A coalition of conservation groups filed a petition Tuesday to list the African lion (Panthera leo) as a protected species under the U.S. Endangered Species Act (ESA), citing the American appetite for sports hunting and lion products—such as lion-skin rugs—as major factors in the big cat's decline.
The petition was filed by the International Fund for Animal Welfare (IFAW), The Humane Society of the United States (HSUS), Humane Society International (HSI), Born Free USA, Born Free Foundation and Defenders of Wildlife.
"The king of the jungle is heading toward extinction, and yet Americans continue to kill lions for sport," Jeff Flocken, IFAW's Washington, D.C., office director, said in a prepared statement. "Our nation is responsible for importing over half of all lions brought home by trophy hunters each year. The African lion is in real trouble, and it is time for this senseless killing and unsustainable practice to stop."
Although lions are difficult to count, populations are estimated to have dropped nearly 50 percent in the past three decades, mainly due to unsustainable hunting. Other threats include habitat loss, disease, the bushmeat trade, use of lion parts in traditional African medicine, and retaliatory killings for livestock killed by lions. Current estimates range from 23,000 to 40,000 lions left in Africa, down from an estimated 75,800 in 1980.
According to the groups' petition (pdf), at least 5,663 wild lions were traded internationally for recreational trophy hunting purposes between 1998 and 2008, with 64 percent of those trophies being imported into the U.S.
"Because of their evolutionary and biological behaviors, trophy hunting is particularly bad for lions," Flocken said at a press conference on Tuesday. Among the cats, trophy hunters tend to target the large, visually striking male pack leaders. The death of a leader leaves a pack unstable, resulting in younger males fighting and often killing each other for dominance. The new top male often also ends up killing all of the pack's cubs to preserve his genetic dominance, and some females may die trying to protect their offspring. "The countries that allow hunting have the worst drops in lion populations," Flocken said.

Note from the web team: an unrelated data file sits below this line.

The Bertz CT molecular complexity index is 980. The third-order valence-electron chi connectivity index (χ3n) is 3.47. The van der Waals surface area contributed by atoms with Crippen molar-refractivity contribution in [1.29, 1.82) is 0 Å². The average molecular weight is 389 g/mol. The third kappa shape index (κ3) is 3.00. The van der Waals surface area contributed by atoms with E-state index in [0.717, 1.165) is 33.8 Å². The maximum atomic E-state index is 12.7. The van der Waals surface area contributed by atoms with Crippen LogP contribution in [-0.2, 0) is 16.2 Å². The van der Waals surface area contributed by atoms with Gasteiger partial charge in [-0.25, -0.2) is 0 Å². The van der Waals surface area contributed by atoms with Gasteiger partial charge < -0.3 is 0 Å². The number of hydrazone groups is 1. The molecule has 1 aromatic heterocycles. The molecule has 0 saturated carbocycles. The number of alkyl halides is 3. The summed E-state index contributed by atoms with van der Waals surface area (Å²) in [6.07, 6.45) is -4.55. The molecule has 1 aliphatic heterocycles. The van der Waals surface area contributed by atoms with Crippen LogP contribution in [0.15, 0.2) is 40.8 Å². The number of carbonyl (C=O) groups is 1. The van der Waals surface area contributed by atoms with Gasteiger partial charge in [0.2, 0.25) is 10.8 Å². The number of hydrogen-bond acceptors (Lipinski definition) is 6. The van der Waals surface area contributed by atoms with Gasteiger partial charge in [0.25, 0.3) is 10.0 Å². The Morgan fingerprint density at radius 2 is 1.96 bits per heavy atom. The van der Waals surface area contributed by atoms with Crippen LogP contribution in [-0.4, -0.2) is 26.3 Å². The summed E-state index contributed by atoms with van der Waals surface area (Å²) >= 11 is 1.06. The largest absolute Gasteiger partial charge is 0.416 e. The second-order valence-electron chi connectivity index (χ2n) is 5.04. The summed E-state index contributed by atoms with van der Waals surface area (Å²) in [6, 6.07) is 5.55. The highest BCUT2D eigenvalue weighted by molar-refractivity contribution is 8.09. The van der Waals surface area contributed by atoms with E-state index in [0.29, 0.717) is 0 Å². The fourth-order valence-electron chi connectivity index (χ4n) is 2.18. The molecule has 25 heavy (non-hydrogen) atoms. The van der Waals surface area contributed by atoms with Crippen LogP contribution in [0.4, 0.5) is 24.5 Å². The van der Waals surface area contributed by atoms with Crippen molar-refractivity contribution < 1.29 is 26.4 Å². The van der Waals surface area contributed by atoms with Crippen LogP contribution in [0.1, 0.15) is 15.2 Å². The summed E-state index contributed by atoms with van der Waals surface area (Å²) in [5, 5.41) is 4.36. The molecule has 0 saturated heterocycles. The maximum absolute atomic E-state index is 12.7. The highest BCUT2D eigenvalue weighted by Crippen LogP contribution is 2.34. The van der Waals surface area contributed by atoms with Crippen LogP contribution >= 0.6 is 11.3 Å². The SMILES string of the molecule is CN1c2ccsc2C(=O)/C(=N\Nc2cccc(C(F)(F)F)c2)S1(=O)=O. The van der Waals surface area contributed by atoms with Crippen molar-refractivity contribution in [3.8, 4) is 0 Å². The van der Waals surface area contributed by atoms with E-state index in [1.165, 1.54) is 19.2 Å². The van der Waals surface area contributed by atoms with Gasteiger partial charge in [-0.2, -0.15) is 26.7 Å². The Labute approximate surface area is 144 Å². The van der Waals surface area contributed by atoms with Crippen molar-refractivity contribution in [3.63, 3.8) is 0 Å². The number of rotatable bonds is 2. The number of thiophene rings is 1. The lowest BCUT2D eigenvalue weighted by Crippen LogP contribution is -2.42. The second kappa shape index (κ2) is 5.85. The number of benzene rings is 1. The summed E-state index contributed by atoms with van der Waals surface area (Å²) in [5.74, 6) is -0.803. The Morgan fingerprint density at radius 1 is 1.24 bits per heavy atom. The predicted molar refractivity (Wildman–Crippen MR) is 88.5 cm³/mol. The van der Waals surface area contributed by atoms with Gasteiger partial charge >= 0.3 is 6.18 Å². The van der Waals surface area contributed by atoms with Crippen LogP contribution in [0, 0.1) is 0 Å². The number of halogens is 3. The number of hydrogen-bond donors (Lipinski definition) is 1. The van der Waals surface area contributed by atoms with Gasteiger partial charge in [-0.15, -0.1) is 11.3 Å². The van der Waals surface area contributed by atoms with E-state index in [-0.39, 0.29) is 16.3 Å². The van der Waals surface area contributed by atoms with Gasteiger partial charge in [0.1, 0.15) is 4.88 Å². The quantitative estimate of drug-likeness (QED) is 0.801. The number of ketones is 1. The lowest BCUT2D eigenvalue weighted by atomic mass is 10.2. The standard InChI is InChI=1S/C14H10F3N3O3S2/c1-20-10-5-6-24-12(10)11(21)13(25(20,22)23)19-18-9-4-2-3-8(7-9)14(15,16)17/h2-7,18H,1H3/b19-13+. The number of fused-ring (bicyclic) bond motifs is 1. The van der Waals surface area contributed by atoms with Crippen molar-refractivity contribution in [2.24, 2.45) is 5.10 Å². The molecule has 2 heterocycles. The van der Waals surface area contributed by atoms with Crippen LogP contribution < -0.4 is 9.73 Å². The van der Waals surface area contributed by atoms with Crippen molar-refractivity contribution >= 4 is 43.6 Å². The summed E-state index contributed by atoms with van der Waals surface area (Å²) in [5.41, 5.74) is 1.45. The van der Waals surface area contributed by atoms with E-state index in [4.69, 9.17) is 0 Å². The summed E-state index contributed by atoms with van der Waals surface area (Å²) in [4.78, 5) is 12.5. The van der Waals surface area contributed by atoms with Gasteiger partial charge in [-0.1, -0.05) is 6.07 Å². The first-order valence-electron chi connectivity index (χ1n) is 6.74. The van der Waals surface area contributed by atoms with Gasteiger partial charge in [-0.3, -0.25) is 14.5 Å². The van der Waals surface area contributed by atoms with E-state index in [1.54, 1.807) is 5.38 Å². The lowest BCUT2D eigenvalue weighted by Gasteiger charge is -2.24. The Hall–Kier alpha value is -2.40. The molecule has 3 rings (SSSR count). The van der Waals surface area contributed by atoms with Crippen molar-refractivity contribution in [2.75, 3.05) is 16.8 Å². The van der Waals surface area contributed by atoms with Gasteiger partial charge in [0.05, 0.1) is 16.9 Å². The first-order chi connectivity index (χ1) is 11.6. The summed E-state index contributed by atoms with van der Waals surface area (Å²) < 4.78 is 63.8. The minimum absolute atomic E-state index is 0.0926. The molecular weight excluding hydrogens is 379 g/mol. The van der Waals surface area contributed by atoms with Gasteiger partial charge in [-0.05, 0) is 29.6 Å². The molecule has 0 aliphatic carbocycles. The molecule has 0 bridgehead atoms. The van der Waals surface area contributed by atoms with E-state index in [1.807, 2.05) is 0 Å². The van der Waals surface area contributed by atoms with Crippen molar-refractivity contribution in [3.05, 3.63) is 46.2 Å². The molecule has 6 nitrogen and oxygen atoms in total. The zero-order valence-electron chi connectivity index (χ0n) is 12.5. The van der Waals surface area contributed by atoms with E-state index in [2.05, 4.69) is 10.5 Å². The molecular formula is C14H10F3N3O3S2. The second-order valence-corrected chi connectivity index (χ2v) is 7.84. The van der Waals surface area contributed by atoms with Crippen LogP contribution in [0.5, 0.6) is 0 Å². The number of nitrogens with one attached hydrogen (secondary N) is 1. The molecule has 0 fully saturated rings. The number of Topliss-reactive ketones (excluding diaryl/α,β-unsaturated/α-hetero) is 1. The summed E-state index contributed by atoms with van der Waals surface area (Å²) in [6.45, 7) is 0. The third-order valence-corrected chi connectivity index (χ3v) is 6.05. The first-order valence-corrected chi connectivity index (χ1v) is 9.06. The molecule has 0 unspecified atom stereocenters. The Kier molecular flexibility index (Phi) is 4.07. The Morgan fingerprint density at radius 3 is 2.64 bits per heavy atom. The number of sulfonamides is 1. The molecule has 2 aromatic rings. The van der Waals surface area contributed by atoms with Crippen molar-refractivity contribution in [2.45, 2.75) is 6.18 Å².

Adding lions to the list of species protected by the ESA would create a ban on the import of hunting trophies. This would "hopefully reduce the threat to lions by eliminating the incentive of bringing back a trophy," Flocken said. Listing the species would also prohibit the sale of commercially traded lion parts such as skins, claws and skulls, which can sell for thousands of dollars each.
ESA protection would further help lions by raising awareness of their plight, said Bob Irvin, senior vice president for conservation programs at Defenders of Wildlife. "Without the Endangered Species Act, the very symbol of African wildlife could disappear forever," he said.
Americans are hardly the only factor pushing lions toward extinction. Africa's human population is growing quickly, especially in sub-Saharan Africa, where it could hit 1.75 billion by 2050. This puts enormous pressure on lions' habitat, which has already shrunk to less than a quarter of its historic range. It will also fuel further human–lion conflicts, with lions perceived as dangers to safety and prosperity, much the same way wolves are often seen in the U.S.
The U.S. Secretary of the Interior now has 90 days to assess whether listing lions under the ESA may be warranted, 12 months to decide whether to propose listing, and then another 12 months to make a final decision.
Asiatic lions (P. l. persica) are already protected under the ESA. Only about 400 of that particular subspecies remain the wild, all living in a single forest in India.
Photo via Wikimedia Commons